Synopsis by Jason Buchanan
The legacy of a populist Southern politician whose lofty ambitions for the future leave him open to corruption and scandal is detailed as author Robert Penn Warren's thinly veiled portrait of Depression-era Louisiana governor Huey Long comes to the screen -- again -- this time courtesy of director and screenwriter Steven Zaillian. Willie Stark (Sean Penn) is a man of the people, and for the people; at least that's what he tells the people. Propelled into a race for governor by opposing forces looking to split the "hick vote," Stark is convinced by a handler -- as well as by young journalist Jack Burden (Jude Law) -- to not kowtow to the powers that be. His rhetoric grows fiery, and he makes his way into office on a not-so-solid foundation of social-service promises. When idealism gives way to the harsh realities of the time, however, the fast-talking politico is quick to discover just how far one can fall when ambition and power lead to a betrayal of one's original motivations. Kate Winslet, Patricia Clarkson, James Gandolfini, Mark Ruffalo, and Anthony Hopkins round out an all-star cast in this second version of Warren's Pulitzer Prize-winning 1947 novel; the first won a parade of Oscars after its release in 1949.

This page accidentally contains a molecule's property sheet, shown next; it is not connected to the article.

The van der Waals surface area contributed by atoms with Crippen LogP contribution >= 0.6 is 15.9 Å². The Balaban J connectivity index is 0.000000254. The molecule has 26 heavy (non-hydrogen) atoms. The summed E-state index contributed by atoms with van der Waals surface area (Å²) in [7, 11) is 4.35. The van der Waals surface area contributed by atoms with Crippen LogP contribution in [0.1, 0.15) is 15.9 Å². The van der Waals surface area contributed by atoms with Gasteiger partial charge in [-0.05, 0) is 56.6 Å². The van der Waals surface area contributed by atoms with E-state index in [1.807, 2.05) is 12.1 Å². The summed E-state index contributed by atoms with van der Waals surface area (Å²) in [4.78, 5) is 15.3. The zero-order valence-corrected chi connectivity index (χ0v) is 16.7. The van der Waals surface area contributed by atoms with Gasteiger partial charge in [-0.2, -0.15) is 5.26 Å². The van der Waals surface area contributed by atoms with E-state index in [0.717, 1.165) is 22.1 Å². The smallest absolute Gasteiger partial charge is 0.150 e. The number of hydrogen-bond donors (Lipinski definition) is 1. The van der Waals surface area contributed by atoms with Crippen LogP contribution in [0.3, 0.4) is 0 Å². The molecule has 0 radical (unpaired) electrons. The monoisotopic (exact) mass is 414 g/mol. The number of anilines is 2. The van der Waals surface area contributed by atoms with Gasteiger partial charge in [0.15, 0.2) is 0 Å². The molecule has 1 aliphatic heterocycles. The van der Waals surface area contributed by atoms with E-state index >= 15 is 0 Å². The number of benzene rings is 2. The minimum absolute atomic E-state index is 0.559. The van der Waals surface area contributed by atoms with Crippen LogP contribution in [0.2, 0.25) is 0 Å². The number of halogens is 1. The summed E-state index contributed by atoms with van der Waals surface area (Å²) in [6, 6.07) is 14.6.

ambition, corruption, governor, politician, scandal